Another disadvantage of the photothermal system with current set of pump and probe beam wavelengths is also coming from the sine-like TW signal dependence on junction depth. It is illustrated in FIG. 2. Here, squares and circles represent the experimental TW amplitude (right scale) and phase (left scale) values, respectively. Experimental points 12 and 13 are on the “wings” of the sinusoidal dependence and therefore should exhibit a good sensitivity to junction depth. However, their corresponding TW amplitude and phase values are the same. In FIG. 2 this fact is illustrated by dotted arrows. In this case it is very difficult to establish a correlation between TW amplitude and/or phase and the junction depth leading to an uncertainty in determining the depth of ultra-shallow junction. Thus, it would be desirable to have a photothermal system free of such uncertainties.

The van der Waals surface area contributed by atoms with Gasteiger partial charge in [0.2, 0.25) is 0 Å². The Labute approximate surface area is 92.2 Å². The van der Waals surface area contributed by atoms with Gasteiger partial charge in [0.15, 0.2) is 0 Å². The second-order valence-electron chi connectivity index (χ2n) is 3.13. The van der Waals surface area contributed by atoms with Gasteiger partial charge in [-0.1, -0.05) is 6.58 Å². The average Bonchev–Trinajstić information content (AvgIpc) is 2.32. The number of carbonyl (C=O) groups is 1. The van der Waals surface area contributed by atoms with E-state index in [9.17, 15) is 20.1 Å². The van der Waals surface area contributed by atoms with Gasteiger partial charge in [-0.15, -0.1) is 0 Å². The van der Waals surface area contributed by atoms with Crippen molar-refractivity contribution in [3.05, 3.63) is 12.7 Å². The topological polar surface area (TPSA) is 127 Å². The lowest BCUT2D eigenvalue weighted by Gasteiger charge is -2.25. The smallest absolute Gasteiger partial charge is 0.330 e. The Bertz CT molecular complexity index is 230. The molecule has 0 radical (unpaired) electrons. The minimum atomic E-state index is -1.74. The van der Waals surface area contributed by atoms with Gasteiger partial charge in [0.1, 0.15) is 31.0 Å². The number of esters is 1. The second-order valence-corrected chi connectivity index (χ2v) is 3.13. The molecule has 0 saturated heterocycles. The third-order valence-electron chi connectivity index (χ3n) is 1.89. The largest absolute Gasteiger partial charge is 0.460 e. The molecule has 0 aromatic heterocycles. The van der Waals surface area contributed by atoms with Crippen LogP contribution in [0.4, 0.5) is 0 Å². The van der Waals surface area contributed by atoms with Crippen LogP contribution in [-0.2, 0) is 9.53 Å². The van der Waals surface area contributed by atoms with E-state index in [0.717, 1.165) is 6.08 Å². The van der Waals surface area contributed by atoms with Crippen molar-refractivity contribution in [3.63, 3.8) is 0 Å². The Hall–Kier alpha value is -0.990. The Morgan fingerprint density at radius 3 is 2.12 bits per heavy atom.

One of the most important parameters of the photothermal system defining its overall performance is repeatability. There is a strong correlation between system's repeatability and the signal-to-noise (S/N) ratio. One way to improve S/N is to increase the signal strength. Therefore, it is desirable to have a photothermal system with stronger signal and better repeatability.